Microsoft's flagship database is an important tool, with local and in-cloud versions offering powerful archiving and analysis tools. It also becomes an important application for data scientists, providing a framework for the construction and testing of machine learning models. There's a lot in SQL Server, and a new version can show you where Microsoft thinks your data needs will go in the next few years.

The latest CTP for SQL Server 2019, version 2.1, is now available to help evaluate and test the next version outside of production environments. Like its predecessor, it is available in Windows and Linux versions, although support for containers and Kubernetes has now been added. Adding container support, using Docker and the Linux version of SQL Server, is an interesting option as it allows you to create SQL Server in huge analytical engines based on Kubernetes that work with data lakes hosted by Azure using Apache Spark .

The current preview installer offers the option of a basic, quick and fast installation or a more detailed custom installation. The first option requires less disk space because they are the files needed to perform the basic installation, while a custom installation reduces the entire installation support of SQL Server 2019. For most of the basic development tasks it is a basic installation is sufficient, although we recommend a custom installation as part of a complete evaluation. You can also download the installation media if you plan to install it on more than one computer to evaluate the capabilities of the SQL Server cluster.

Machine learning is an important part of SQL Server 2019 and now includes integrated tools for creating and testing machine learning models. You can install it with support for the popular R and Python languages, so your data science team can work within the database, prepare and test models before you can format them on your data. Microsoft is using its own Open R distribution and the Anaconda Data Science Python environment, which includes additional numerical analysis libraries, including the popular NumPy.

You can also install SQL Server 2019 as a self-learning environment for machine learning. Local SQL Server instances on developer workstations will be able to use R and Python familiar tools to work directly with training datasets, without affecting production systems or server resource utilization.

Really BIG data

Working with large-scale data has long been a problem, with very few database engines designed to function as part of a distributed architecture. With SQL Server 2019 it is now possible to create what Microsoft calls Big Data Clusters, using a mix of SQL Server and Apache Spark containers on Kubernetes using the existing PolyBase capabilities of SQL Server. With public clouds that support native Kubernetes, you can deploy Big Data Clusters on Azure, AWS, and GCP as well as your infrastructure. Integration with Azure Data Studio tools simplifies the creation, execution and sharing of complex queries.

Microsoft's focus on data science scenarios fits perfectly with the intelligent cloud / business intelligence strategy. Data is essential to create machine learning tools and, by executing R and Python code within the database, it is possible to send complex queries from the SQL Server command line, using familiar tools to create and test the code before distributing and executing it. . Microsoft is providing sample code through GitHub, which shows how to combine relational data with big data. It also shares sample architectures that show how to use this as a basis for the creation of machine learning systems as well as open source technologies such as Kafka.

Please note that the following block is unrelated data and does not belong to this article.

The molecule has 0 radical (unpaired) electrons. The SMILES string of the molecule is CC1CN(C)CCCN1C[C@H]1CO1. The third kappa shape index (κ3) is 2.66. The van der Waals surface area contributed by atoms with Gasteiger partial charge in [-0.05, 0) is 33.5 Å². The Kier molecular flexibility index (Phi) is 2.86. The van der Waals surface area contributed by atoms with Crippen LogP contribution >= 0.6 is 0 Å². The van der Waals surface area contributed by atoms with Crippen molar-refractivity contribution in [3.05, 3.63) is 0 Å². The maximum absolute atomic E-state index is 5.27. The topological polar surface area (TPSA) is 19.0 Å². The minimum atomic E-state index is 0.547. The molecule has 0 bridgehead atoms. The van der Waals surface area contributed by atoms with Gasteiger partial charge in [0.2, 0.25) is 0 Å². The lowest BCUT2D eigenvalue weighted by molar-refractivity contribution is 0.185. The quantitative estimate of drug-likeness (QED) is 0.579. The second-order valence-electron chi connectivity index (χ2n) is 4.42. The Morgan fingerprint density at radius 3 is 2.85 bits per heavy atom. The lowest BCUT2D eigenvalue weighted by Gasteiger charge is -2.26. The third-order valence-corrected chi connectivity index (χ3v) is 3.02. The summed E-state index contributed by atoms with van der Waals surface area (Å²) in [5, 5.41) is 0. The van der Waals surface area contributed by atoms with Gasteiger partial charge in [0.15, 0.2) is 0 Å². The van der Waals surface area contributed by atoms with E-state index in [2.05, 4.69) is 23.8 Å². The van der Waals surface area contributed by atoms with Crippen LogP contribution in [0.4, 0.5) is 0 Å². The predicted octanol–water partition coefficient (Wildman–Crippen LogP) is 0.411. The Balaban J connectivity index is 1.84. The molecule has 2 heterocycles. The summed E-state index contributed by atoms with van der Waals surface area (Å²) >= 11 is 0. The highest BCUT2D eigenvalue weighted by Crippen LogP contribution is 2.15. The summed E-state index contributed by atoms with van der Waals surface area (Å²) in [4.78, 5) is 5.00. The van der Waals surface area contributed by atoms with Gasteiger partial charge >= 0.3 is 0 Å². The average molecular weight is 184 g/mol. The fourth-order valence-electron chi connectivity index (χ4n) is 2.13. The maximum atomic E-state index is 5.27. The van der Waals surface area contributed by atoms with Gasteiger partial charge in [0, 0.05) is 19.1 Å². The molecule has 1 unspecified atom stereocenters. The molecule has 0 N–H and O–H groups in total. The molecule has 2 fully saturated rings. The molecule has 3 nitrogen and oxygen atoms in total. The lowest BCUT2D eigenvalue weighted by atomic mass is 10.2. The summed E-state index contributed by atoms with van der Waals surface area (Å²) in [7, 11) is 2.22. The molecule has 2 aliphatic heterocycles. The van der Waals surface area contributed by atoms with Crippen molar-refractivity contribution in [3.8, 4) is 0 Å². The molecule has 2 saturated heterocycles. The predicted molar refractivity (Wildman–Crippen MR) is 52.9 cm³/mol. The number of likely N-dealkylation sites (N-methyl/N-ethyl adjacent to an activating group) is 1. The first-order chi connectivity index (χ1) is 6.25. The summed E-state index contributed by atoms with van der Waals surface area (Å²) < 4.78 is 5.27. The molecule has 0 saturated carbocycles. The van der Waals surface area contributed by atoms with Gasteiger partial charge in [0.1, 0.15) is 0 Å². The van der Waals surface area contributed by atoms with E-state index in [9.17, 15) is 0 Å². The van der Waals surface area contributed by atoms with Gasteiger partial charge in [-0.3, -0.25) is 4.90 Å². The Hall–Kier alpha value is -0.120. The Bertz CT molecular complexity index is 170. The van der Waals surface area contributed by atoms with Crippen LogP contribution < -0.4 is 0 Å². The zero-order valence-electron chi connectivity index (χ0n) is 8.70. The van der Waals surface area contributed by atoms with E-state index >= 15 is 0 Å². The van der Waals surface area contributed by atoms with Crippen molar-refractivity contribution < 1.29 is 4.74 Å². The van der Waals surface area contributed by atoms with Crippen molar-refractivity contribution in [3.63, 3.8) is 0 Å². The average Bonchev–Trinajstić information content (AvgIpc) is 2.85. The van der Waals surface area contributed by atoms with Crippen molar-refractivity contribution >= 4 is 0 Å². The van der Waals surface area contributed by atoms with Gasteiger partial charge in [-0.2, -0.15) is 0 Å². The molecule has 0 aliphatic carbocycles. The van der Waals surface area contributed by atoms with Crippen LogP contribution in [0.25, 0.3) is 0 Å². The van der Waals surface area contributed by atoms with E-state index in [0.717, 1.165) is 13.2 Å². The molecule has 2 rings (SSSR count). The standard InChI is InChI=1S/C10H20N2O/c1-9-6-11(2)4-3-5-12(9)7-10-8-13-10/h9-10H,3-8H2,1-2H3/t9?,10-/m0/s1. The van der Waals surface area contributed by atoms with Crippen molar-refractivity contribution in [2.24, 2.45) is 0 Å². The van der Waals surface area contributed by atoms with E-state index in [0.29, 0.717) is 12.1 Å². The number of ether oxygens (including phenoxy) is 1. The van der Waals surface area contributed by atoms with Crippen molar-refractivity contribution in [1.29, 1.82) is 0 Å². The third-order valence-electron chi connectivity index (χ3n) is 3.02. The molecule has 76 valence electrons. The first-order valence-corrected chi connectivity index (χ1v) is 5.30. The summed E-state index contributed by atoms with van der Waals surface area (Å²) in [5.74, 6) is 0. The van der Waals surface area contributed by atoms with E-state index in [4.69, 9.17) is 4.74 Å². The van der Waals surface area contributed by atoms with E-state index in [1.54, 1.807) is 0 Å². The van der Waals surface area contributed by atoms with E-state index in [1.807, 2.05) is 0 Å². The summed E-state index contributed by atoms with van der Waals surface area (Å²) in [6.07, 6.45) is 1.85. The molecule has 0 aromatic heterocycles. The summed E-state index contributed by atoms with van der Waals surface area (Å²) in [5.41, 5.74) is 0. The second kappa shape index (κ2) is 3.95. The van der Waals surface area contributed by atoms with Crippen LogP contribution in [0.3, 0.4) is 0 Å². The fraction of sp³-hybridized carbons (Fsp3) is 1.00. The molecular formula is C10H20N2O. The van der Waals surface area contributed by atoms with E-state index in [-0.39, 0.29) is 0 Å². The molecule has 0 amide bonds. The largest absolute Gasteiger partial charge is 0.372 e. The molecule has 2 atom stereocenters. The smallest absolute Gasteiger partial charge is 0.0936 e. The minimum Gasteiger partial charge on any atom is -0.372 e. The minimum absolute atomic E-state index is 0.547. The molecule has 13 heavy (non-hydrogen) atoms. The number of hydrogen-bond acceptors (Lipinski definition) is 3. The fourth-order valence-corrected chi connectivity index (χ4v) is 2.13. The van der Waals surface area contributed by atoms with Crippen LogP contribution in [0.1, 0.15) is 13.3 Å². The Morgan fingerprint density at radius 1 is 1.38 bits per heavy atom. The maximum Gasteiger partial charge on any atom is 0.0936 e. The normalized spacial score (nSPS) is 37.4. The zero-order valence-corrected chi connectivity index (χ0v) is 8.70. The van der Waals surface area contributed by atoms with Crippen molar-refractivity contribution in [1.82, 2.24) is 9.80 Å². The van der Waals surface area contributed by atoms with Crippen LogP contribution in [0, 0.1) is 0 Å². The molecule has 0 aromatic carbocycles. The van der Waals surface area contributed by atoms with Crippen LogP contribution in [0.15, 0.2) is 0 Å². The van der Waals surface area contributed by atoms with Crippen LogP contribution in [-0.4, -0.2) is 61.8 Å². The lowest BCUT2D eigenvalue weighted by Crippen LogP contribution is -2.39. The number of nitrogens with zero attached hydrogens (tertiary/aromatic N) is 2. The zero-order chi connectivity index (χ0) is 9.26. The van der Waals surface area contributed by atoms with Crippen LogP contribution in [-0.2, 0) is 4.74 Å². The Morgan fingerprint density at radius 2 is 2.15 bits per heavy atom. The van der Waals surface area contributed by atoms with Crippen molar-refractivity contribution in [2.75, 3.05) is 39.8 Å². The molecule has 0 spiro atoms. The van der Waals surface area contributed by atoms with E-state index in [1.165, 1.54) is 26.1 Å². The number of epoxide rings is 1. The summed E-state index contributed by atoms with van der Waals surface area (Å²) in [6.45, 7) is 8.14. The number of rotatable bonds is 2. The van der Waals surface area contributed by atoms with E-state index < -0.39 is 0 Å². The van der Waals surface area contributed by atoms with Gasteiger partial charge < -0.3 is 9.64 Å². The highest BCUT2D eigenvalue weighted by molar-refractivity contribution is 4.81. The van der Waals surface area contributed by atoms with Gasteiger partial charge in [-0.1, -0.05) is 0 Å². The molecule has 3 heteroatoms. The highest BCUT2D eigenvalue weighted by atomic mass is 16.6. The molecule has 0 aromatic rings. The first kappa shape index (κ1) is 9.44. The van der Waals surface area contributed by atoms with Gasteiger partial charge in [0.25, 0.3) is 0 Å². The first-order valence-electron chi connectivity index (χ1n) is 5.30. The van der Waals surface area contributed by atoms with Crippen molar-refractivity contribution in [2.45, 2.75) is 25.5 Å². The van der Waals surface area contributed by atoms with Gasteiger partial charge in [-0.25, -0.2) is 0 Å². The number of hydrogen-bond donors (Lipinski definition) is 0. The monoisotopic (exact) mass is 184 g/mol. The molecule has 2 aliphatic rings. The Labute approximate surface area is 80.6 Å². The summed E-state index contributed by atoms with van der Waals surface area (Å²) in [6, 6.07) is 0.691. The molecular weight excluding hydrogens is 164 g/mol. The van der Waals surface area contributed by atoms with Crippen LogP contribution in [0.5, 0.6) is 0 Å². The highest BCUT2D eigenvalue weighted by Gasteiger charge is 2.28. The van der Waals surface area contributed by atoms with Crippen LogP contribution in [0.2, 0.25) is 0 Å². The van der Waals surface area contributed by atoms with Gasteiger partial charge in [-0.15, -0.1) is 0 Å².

Other new features, such as static data masking, focus on protecting and disinfecting data so that they can be used without affecting regulatory compliance. The application of static masking of data to columns in the export of a database allows developers to work with real data and avoid loss of sensitive information. There is no way to recover the original data, as it is a one-way process. Previous versions of SQL Server introduced dynamic data masking, which works only with the original database. Exporting with static masking there is little or no risk for developers to unmask or randomly alter data in real time, leaving them to produce code that can be put into production without any modification.

At the database level, when you create indexes you can now stop and start. If a disk is being filled, you can pause an indexing operation, add more memory to the volume, and then resume from where it left off. It is not necessary to start from scratch, saving time and calculations. There is also the possibility to reboot after errors, saving more time after correcting the error that caused an index to crash.

With SQL Server 2019, Microsoft is proving that even though relational databases have been around for a long time, there is still room for improvement and innovation. Building a database engine that works like every SQL Server has worked in the past, while supporting the work with machine learning and large amounts of data on a large scale, offers a tool ready to update what you have and to support you as work with your data securely, locally and in public clouds. All you have to do is download it and see what it can do for you.

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